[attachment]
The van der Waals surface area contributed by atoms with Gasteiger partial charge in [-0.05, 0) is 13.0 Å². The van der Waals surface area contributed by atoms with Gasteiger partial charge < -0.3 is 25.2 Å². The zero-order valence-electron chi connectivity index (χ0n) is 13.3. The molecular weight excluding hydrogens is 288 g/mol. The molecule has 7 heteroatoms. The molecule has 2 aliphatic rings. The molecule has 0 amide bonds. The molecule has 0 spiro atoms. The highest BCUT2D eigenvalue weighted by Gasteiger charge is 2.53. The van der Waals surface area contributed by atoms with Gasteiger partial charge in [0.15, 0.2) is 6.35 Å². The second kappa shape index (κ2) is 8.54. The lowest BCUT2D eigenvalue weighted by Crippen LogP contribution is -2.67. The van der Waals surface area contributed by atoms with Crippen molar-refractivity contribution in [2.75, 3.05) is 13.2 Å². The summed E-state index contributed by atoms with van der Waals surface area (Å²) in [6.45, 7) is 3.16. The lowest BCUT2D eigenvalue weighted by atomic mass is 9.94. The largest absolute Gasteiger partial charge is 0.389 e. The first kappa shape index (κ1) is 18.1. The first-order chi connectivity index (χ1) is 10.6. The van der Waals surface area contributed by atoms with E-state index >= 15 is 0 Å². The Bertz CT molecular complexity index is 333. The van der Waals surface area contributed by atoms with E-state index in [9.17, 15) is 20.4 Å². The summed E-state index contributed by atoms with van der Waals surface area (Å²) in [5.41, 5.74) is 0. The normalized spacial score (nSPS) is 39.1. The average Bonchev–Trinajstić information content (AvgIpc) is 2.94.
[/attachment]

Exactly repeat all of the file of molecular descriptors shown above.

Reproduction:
The van der Waals surface area contributed by atoms with Gasteiger partial charge in [-0.05, 0) is 13.0 Å². The van der Waals surface area contributed by atoms with Gasteiger partial charge < -0.3 is 25.2 Å². The zero-order valence-electron chi connectivity index (χ0n) is 13.3. The molecular weight excluding hydrogens is 288 g/mol. The molecule has 7 heteroatoms. The molecule has 2 aliphatic rings. The molecule has 0 amide bonds. The molecule has 0 spiro atoms. The highest BCUT2D eigenvalue weighted by Gasteiger charge is 2.53. The van der Waals surface area contributed by atoms with Gasteiger partial charge in [0.15, 0.2) is 6.35 Å². The second kappa shape index (κ2) is 8.54. The lowest BCUT2D eigenvalue weighted by Crippen LogP contribution is -2.67. The van der Waals surface area contributed by atoms with Crippen molar-refractivity contribution in [2.75, 3.05) is 13.2 Å². The summed E-state index contributed by atoms with van der Waals surface area (Å²) in [6.45, 7) is 3.16. The lowest BCUT2D eigenvalue weighted by atomic mass is 9.94. The largest absolute Gasteiger partial charge is 0.389 e. The first kappa shape index (κ1) is 18.1. The first-order chi connectivity index (χ1) is 10.6. The van der Waals surface area contributed by atoms with E-state index >= 15 is 0 Å². The Bertz CT molecular complexity index is 333. The van der Waals surface area contributed by atoms with E-state index in [9.17, 15) is 20.4 Å². The summed E-state index contributed by atoms with van der Waals surface area (Å²) in [5.41, 5.74) is 0. The normalized spacial score (nSPS) is 39.1. The average Bonchev–Trinajstić information content (AvgIpc) is 2.94.